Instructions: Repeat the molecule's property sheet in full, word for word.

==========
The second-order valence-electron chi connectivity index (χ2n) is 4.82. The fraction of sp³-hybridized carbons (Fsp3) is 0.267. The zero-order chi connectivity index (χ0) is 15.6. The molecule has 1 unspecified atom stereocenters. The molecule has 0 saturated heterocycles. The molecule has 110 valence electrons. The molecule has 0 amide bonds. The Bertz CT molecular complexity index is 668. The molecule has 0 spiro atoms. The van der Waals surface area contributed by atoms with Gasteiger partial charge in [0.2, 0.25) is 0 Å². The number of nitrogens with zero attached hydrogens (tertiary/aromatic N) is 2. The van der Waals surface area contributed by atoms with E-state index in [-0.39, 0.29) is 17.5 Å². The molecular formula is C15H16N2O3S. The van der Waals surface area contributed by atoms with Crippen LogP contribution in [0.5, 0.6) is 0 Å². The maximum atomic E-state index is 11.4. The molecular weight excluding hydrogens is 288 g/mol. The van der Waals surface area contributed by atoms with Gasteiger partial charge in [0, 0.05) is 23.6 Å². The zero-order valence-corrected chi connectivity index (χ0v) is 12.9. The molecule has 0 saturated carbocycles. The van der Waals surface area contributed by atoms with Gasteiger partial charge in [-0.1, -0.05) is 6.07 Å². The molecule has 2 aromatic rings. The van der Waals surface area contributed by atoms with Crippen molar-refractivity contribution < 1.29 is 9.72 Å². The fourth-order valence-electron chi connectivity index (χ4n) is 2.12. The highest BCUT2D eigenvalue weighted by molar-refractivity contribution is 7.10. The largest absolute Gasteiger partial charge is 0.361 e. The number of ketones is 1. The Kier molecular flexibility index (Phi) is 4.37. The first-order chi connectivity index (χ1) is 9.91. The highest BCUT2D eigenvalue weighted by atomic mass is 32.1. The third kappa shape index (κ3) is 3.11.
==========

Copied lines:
The second-order valence-electron chi connectivity index (χ2n) is 4.82. The fraction of sp³-hybridized carbons (Fsp3) is 0.267. The zero-order chi connectivity index (χ0) is 15.6. The molecule has 1 unspecified atom stereocenters. The molecule has 0 saturated heterocycles. The molecule has 110 valence electrons. The molecule has 0 amide bonds. The Bertz CT molecular complexity index is 668. The molecule has 0 spiro atoms. The van der Waals surface area contributed by atoms with Gasteiger partial charge in [0.2, 0.25) is 0 Å². The number of nitrogens with zero attached hydrogens (tertiary/aromatic N) is 2. The van der Waals surface area contributed by atoms with E-state index in [-0.39, 0.29) is 17.5 Å². The molecular formula is C15H16N2O3S. The van der Waals surface area contributed by atoms with Crippen LogP contribution in [0.5, 0.6) is 0 Å². The maximum atomic E-state index is 11.4. The molecular weight excluding hydrogens is 288 g/mol. The van der Waals surface area contributed by atoms with Gasteiger partial charge in [0, 0.05) is 23.6 Å². The zero-order valence-corrected chi connectivity index (χ0v) is 12.9. The molecule has 0 saturated carbocycles. The van der Waals surface area contributed by atoms with Gasteiger partial charge in [-0.1, -0.05) is 6.07 Å². The molecule has 2 aromatic rings. The van der Waals surface area contributed by atoms with Crippen molar-refractivity contribution < 1.29 is 9.72 Å². The fourth-order valence-electron chi connectivity index (χ4n) is 2.12. The highest BCUT2D eigenvalue weighted by molar-refractivity contribution is 7.10. The largest absolute Gasteiger partial charge is 0.361 e. The number of ketones is 1. The Kier molecular flexibility index (Phi) is 4.37. The first-order chi connectivity index (χ1) is 9.91. The highest BCUT2D eigenvalue weighted by atomic mass is 32.1. The third kappa shape index (κ3) is 3.11.